Inclusive cycling in Waltham ForestCEO Jim Blakemore on how social enterprise Bikeworks is helping address health inequality with its Inclusive Cycling Programme Waltham Forest is in the [...]
CEO Jim Blakemore on how social enterprise Bikeworks is helping address health inequality with its Inclusive Cycling Programme
Waltham Forest is in the top 20% most deprived areas in England, according to Public Health England, so access to affordable exercise is a big issue for low-income households.
The Covid-19 pandemic over the past 18 months has exacerbated this even further – especially in a world where disability, ethnicity and economic status means you are more likely to face exclusion from many opportunities afforded to others.
During this turbulent time, Bikeworks, an East London community social enterprise which has a fleet of over 300 adapted cycles, has been supporting residents of Waltham Forest to reconnect with outdoor activity. Many have been living in isolation for months because of lockdown restrictions – and we know that loneliness poses great health risks.
As part of our inclusive cycling activities, which are targeted at people experiencing ill-health and who have mental health needs, we have provided free-to-access inclusive cycling at our All-Ability Club to over 100 residents at Lloyd Park, Walthamstow this year. The people we meet tell us they have been overlooked and exc l u d e d from exercise because they are disabled, or a carer.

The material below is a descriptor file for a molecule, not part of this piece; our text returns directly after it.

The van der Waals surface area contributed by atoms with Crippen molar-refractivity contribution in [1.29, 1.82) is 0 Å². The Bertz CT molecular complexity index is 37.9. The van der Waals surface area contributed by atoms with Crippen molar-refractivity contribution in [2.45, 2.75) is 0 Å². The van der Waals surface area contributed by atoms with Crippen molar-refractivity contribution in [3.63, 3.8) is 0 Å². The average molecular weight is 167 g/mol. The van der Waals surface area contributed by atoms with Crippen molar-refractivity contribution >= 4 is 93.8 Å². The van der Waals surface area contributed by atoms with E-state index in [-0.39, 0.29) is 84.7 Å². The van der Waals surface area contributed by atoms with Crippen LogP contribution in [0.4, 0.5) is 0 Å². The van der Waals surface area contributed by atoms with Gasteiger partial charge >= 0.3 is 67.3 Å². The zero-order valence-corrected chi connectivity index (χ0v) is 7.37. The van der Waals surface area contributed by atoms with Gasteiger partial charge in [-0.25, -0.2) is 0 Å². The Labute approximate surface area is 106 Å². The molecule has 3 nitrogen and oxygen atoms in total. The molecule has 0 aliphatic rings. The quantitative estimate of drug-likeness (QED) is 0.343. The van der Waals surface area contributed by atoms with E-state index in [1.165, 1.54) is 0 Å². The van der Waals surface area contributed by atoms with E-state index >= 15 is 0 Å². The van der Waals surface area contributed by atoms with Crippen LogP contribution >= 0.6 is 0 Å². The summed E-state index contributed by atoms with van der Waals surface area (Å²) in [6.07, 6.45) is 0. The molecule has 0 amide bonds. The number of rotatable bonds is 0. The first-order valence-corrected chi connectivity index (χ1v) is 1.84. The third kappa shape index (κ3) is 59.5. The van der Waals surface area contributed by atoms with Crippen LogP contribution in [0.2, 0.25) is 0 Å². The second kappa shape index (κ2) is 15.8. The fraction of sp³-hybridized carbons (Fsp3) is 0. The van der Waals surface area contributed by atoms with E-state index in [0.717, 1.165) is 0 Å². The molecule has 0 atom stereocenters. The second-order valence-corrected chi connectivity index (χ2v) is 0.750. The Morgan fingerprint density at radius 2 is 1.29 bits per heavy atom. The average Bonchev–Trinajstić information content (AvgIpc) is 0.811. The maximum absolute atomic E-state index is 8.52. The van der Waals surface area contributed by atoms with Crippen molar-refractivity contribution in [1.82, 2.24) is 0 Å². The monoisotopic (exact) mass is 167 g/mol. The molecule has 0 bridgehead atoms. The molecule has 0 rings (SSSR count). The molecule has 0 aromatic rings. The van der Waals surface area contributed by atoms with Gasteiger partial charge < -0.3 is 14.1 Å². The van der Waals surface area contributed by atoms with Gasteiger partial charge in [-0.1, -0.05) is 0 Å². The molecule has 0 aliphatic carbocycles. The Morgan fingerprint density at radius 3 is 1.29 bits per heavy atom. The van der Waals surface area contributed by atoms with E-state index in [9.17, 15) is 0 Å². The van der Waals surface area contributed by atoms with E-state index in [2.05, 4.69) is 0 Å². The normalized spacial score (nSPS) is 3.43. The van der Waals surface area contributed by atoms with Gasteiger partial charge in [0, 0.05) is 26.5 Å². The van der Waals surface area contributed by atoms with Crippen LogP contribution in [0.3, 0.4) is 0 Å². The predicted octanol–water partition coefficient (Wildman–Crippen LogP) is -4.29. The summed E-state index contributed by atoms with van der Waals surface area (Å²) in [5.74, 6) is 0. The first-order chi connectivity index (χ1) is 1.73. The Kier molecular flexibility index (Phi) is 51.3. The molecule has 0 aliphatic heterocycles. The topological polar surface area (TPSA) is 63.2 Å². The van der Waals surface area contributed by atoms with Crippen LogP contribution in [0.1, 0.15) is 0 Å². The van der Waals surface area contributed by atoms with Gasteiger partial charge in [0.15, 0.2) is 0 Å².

We also offer professional advice for local people with personal challenges, who need assistance when purchasing an adaptive cycle. For example, swapping where the brakes and grip handlebars are placed, or trying out a different type of cycle.
Other initiatives include our Ride Side- By-Side programme, a cycle taxi service for older people experiencing isolation. We had a 92-year-old lady join us recently for a trip to the shops!
As many of us know, health inequalities exist across society. The pandemic has only exposed this: people who have more power, money or other resources live longer, healthier lives.
To put this into context, people with a learning disability will have their physical and mental health significantly compromised. A woman with a learning disability has her life expectancy reduced by 20 years, according to data from Mencap. And residents who live in the more affluent areas of Waltham Forest live on average six years longer than those in the most deprived.
Surely, this can’t be acceptable? As we emerge into a new normal, things must change. Our aspiration for the borough – and all of East London – is to help people live healthier lives, regardless of personal circumstance. We will aim to support the hundreds of often-forgotten people who live locally, to reconnect with outdoor activity. Cycling should be accessible to all.
For more information or to get involved, visit the Bikeworks website